A Sudo Example — I Can Not Believe I Missed This One
I came to Ubuntu from Fedora. By default, Red Hat based systems don't have sudo set up (or didn't) on new installs, so it was quite a change when I landed in UbuntuLand, where the people think su – is a terrible idea. While I disagreed for a long time, I can now think of a sudo example that has changed my mind.
June 11, 2012
I never liked sudo. It's only four extra letters, but typing it whenever I needed to get a sysadmin task completed got old quick. One of the first things I did after installing Ubuntu on any of my computers was to give a password to root. sudo passwd is the command for getting that done by the way (you enter your own password, then root's new one twice) but I wouldn't recommend it. Yes, prefacing every command with it when you need to get something done is kind of a pain, but there's another way.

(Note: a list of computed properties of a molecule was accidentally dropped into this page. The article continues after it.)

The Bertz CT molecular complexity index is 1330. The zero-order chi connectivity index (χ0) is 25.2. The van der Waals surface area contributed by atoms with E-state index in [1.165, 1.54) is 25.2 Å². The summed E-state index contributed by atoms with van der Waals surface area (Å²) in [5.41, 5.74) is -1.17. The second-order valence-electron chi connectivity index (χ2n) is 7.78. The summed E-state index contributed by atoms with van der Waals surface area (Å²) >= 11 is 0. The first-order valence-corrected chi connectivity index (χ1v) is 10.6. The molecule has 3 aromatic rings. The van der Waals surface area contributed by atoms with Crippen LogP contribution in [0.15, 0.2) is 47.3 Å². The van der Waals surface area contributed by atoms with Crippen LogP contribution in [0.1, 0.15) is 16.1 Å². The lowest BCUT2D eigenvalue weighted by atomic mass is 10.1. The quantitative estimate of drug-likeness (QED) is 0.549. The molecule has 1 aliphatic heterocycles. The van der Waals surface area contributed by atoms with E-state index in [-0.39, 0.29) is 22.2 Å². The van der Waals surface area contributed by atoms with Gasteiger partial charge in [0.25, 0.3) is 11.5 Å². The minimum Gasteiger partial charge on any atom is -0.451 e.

What I discovered, after running to Fedora16, was that sudo -i allows me to have a root shell without having a root password. This command has always been there, I just didn't know about it. I learned Linux on Fedora and Cent, and so the only sudo I ran across was on distro independent message boards and some application documentation.
Having such a "root shell" open is so handy for when I've got to run a bunch of commands in a row as root. I'm still kind of dumbfounded that I never knew about sudo -i until lately. Oddly enough, there are a few other things I only recently realize I could do, like rearrange open tabs in Firefox, run commands as another user on the same box (ssh -Y me@localhost command after installing ssh-askpass-gnome) and a few others I just happened to discover somehow.
The simple sudo example of sudo -i though is by far the biggest "Well, DUH!" moment I've had since that time I couldn't find a forward slash in a php file for a couple of hours…
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